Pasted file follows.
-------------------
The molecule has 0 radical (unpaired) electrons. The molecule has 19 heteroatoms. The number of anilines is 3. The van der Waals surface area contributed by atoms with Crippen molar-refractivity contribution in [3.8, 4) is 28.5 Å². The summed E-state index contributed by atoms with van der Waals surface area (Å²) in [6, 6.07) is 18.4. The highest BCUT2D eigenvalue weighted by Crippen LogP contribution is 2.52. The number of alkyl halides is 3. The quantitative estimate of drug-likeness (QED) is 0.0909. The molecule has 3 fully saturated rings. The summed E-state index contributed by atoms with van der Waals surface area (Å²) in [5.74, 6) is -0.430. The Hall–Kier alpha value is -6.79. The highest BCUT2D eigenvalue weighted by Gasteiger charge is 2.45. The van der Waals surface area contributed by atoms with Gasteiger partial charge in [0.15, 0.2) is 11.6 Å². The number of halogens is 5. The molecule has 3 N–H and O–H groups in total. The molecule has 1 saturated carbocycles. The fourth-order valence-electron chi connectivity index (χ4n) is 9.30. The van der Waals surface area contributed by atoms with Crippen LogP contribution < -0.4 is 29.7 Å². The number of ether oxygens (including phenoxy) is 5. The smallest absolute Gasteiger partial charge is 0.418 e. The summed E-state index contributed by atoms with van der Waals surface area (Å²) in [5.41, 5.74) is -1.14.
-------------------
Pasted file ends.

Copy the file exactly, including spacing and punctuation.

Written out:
The molecule has 0 radical (unpaired) electrons. The molecule has 19 heteroatoms. The number of anilines is 3. The van der Waals surface area contributed by atoms with Crippen molar-refractivity contribution in [3.8, 4) is 28.5 Å². The summed E-state index contributed by atoms with van der Waals surface area (Å²) in [6, 6.07) is 18.4. The highest BCUT2D eigenvalue weighted by Crippen LogP contribution is 2.52. The number of alkyl halides is 3. The quantitative estimate of drug-likeness (QED) is 0.0909. The molecule has 3 fully saturated rings. The summed E-state index contributed by atoms with van der Waals surface area (Å²) in [5.74, 6) is -0.430. The Hall–Kier alpha value is -6.79. The highest BCUT2D eigenvalue weighted by Gasteiger charge is 2.45. The van der Waals surface area contributed by atoms with Gasteiger partial charge in [0.15, 0.2) is 11.6 Å². The number of halogens is 5. The molecule has 3 N–H and O–H groups in total. The molecule has 1 saturated carbocycles. The fourth-order valence-electron chi connectivity index (χ4n) is 9.30. The van der Waals surface area contributed by atoms with Crippen LogP contribution < -0.4 is 29.7 Å². The number of ether oxygens (including phenoxy) is 5. The smallest absolute Gasteiger partial charge is 0.418 e. The summed E-state index contributed by atoms with van der Waals surface area (Å²) in [5.41, 5.74) is -1.14.